If you have any other suggestions, please chime in!


3 things cities can teach businesses

By 2030, an unprecedented 60 percent of the world’s population, or 5 billion people, will be living in cities.


McKinsey & Company’s new report, “How to make a great city,” notes that urban areas around the world are at a crossroads, with their leaders needing to make strategic decisions that will impact their city’s and people’s long-term well being.

City leaders who 1) achieve smart growth, 2) do more with less and 3) win support for change put their cities in a position to improve and become great. So what can the heads of the more than 27.9 million small businesses in the US learn from city leaders in order to build great businesses?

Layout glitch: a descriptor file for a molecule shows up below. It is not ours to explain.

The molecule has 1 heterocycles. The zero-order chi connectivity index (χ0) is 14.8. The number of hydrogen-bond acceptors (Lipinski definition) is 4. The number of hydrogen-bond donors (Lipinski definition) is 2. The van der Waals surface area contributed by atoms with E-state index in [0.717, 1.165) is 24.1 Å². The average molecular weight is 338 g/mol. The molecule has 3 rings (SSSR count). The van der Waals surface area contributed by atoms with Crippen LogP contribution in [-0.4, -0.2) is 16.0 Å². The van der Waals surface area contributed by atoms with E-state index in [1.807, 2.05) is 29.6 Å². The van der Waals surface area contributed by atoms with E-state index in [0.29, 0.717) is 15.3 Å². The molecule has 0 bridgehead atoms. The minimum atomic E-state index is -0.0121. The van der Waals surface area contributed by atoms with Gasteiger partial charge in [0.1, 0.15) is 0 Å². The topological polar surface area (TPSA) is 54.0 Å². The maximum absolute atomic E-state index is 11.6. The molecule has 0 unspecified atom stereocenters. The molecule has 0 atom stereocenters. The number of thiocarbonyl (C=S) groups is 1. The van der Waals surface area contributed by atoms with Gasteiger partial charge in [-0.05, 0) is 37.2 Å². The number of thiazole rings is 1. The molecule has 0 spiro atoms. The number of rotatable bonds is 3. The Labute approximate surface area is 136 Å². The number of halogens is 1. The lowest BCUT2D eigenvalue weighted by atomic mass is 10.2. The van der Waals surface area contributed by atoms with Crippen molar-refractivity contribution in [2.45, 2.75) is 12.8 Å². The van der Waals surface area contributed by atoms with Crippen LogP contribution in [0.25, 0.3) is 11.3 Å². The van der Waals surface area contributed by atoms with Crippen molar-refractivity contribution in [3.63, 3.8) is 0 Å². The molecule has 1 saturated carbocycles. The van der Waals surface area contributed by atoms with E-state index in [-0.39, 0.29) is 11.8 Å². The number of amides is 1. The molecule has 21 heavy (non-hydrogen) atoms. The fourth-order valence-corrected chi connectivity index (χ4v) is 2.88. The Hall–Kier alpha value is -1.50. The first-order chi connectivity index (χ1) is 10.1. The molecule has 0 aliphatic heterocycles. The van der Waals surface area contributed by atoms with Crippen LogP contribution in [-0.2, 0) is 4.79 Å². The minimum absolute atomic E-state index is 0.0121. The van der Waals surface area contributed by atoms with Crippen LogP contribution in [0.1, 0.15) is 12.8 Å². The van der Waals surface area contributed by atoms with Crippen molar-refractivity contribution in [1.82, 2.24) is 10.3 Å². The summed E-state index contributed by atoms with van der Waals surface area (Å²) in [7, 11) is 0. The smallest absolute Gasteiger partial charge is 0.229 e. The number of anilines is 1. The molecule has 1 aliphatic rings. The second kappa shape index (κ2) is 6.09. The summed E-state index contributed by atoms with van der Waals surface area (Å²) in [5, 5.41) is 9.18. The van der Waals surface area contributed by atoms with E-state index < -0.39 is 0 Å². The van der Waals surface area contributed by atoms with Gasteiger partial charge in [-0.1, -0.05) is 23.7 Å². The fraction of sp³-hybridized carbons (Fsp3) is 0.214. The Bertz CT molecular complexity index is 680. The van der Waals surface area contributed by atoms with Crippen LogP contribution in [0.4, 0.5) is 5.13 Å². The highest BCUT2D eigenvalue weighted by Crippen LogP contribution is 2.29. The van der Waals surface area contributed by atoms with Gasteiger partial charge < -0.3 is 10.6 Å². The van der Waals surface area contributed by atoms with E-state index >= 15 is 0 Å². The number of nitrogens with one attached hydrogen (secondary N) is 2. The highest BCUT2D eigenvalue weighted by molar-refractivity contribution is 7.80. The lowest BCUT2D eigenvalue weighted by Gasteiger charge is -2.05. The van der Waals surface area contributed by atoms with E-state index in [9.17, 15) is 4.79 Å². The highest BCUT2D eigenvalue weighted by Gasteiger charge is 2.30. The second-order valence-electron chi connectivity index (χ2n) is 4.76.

Achieve smart growth: Smart growth identifies and nurtures the very best opportunities for growth.”

Part of a business’ SWOT analysis looks at opportunities that a firm can capitalize on. While the opportunities include variables beyond a firm’s control, creating the right environment within an organization to take advantage of a break when it’s at hand can be the difference between jumping ahead of the game (even creating the game), or playing catch up. Google’s 20% time encourages staff to follow up on ideas that don’t fall under a person’s typical scope of work. Leaders that create an environment that values people looking into maverick ideas as part of their day-to-day workload, position the company to better see new chances for growth and adding value to customers.